Homegrown terrorism

In the past five years, 82 women in Israel were murdered by their spouse or by another family relative.

Amir Peretz (photo credit: AVSHALOM SASSONI)
Amir Peretz
(photo credit: AVSHALOM SASSONI)
Most women who were murdered in Israel in the past five years were not the victims of Palestinian terrorists who crossed the barrier into Israel from the West Bank.
Neither were they killed by Kassam rockets from the Gaza Strip. They were murdered by homegrown terrorists.
In the past five years, 82 women in Israel were murdered by their spouse or by another family relative. There are also thousands of reported sexual assaults each year (and an unknown number of unreported ones), and they , too, often take place within the walls of women’s homes, in the most intimate and sensitive place, where they ought to be as safe as possible.
Just as with nationalist or religious fundamentalist terrorism, there are warning signs ahead of a many incidences of domestic violence. In almost half the cases, murdered women were known to welfare services and had turned to the police before to report family violence.
However, unlike the way terrorism is usually treated, “homegrown terrorism” is usually sidelined in the media; responsible ministries are allowed only limited budgets, and coalition members do not compete by proposing creative bills to address the threat of domestic violence.
Marking the International Day for the Elimination of Violence against Women on Saturday, November 25, it is time to acknowledge that violence against women had crossed every border.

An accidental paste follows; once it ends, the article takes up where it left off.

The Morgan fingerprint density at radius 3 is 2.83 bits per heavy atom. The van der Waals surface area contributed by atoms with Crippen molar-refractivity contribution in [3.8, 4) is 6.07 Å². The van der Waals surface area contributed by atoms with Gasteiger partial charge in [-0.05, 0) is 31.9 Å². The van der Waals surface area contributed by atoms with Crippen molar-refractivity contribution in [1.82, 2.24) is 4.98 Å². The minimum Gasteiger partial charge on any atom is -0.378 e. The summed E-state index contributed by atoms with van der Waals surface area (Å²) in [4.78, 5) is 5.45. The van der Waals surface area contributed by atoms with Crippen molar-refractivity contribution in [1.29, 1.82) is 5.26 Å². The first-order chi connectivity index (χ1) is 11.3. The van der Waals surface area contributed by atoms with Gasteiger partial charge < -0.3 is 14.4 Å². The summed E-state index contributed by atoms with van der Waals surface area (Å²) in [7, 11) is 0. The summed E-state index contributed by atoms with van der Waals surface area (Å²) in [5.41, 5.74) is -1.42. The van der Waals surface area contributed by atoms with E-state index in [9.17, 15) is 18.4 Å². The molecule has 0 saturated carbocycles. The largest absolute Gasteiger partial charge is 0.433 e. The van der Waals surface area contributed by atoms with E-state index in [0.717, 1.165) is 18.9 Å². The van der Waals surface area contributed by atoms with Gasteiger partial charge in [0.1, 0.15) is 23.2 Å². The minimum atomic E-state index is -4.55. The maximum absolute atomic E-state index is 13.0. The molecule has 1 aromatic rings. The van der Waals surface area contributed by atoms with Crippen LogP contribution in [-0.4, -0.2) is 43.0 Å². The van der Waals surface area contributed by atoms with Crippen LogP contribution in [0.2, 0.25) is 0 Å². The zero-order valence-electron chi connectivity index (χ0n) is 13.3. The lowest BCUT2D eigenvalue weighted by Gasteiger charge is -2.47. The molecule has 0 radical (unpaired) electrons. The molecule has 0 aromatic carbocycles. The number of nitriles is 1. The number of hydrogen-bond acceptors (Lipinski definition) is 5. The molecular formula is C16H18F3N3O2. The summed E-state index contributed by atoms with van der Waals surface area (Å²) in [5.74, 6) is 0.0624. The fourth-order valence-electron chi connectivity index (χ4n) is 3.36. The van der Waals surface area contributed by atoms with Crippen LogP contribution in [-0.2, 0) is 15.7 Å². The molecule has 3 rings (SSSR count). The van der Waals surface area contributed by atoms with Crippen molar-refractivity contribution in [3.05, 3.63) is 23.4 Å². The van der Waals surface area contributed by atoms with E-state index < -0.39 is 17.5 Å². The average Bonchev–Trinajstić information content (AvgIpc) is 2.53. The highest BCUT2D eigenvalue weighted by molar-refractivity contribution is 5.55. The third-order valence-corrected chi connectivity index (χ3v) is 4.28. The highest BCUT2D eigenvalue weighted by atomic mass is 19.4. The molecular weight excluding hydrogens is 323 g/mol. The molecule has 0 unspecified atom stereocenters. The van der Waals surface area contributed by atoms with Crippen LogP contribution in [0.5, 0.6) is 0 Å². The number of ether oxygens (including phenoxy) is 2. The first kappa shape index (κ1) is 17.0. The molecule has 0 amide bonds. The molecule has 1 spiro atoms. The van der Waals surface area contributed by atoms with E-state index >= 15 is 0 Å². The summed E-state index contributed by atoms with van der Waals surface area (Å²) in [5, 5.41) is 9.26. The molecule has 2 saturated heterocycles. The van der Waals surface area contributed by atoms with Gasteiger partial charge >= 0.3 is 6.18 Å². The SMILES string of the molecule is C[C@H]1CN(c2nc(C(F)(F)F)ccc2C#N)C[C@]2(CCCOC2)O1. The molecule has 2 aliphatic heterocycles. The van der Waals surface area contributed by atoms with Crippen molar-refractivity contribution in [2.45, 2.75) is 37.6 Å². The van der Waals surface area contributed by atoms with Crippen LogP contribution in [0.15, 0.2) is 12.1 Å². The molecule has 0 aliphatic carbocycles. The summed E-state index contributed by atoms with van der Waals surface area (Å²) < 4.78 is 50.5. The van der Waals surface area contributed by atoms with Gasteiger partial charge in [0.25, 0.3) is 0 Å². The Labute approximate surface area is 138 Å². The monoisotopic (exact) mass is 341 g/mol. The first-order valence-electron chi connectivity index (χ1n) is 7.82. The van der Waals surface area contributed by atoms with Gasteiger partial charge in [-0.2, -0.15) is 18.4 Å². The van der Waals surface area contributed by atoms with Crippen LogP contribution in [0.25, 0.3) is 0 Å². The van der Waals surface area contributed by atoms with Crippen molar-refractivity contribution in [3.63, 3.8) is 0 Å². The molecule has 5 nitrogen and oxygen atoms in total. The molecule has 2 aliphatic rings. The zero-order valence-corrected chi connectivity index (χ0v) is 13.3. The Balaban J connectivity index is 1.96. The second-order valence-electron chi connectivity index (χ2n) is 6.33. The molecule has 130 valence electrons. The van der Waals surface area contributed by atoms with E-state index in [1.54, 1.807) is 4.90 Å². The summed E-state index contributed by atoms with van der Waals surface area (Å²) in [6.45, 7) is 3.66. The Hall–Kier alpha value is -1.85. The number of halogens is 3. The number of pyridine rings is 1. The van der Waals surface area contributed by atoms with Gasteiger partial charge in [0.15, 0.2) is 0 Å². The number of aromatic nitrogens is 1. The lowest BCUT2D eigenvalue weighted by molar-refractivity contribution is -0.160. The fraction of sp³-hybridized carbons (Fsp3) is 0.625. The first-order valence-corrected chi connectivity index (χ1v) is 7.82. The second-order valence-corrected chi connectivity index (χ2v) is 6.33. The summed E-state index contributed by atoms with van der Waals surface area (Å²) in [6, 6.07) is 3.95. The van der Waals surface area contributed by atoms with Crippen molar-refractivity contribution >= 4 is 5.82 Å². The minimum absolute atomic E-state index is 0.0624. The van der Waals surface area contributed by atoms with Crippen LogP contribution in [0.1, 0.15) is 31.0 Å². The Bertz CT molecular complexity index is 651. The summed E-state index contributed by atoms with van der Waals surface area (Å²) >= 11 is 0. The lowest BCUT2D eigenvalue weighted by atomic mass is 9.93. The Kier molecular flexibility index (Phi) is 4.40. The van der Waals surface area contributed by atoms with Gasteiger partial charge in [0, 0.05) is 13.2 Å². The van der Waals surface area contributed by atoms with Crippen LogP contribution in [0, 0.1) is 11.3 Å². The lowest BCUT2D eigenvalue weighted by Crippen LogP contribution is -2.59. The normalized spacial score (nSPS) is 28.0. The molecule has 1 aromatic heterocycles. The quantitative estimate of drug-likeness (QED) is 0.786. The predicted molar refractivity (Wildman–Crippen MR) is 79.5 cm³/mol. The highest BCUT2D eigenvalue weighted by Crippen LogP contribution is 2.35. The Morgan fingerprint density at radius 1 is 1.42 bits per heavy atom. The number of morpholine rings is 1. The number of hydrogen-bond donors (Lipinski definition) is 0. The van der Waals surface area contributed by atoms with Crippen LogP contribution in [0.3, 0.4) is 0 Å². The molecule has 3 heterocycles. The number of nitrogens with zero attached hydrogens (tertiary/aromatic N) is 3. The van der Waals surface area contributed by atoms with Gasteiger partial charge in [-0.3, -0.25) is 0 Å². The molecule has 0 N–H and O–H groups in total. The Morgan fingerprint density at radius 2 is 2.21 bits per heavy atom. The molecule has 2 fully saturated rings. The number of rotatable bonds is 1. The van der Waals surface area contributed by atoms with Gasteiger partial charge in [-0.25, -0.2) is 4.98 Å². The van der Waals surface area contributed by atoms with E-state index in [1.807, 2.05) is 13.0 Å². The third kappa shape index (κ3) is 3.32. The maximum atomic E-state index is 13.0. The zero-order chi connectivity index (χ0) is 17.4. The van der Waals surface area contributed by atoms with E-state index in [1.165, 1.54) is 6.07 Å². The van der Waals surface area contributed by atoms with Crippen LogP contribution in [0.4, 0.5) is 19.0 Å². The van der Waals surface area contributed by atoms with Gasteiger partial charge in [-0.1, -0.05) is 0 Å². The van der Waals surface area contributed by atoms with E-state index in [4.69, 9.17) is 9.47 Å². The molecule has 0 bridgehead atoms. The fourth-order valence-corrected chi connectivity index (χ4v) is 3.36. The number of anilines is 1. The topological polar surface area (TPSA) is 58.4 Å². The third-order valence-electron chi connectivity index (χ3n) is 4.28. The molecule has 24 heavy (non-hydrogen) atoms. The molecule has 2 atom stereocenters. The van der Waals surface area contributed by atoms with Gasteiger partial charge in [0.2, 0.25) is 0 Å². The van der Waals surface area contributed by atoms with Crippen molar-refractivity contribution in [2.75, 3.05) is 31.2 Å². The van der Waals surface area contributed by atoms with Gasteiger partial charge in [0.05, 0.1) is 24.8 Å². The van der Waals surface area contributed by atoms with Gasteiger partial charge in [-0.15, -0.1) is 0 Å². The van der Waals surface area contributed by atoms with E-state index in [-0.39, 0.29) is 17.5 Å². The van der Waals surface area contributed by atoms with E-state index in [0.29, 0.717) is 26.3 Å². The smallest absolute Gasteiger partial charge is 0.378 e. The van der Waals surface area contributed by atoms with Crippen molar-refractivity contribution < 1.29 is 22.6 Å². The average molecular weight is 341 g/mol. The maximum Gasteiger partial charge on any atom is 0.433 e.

It is committed by new immigrants and veteran Israelis, Jews and Arabs, religious and secular.
There are plenty of blueprints to tackle the problem and public awareness is at an unprecedentedly high level. Legislation is fortunately also progressive.
Special inter-ministerial committees present their recommendations and state comptroller reports pile up on the Knesset’s desks. The challenge today is only implementation.
The government continues to withhold budgets to realize the comprehensive plan to prevent violence against women, which was presented to it already in June 2016 by the director general of the Public Security Minister on behalf of the committee he headed.
How absurd is the fact that the plan was adopted by the government, but has simply not been executed.
In a discussion held in the Knesset this week, a government representative reported unashamedly that out of NIS 50 million allocated for the elimination of violence against women in 2018, only NIS 20m. would be transferred.
Seventeen women have already been murdered since the plan was authorized and its realization is stuck. It is as if there were no government in Jerusalem.
The Israeli government ceaselessly deals with itself and relentlessly spreads benefits to its associates, with a whole host of ludicrous and bizarre laws that are mostly meant to sustain its own survival.
Had the government recognized that homegrown terrorism is no less of a threat that the terrorism at the checkpoints and had it accepted that women under threat are not worth any less, I am convinced we would have been in a different place altogether today.
The bad news is that terrorism against women is not going to be eliminated through sheer inertia. The good news is that it is also not sanctioned by fate.
There are concrete and effective preventative measures to be taken to minimize this threat and save lives. All it takes now is granting the required budgets to implement existing plans, prioritize enforcement and operate with zero tolerance toward violence against women.
The author is a Zionist Union Knesset member and a member of the Committee for the Advancement of Women and Gender Equality.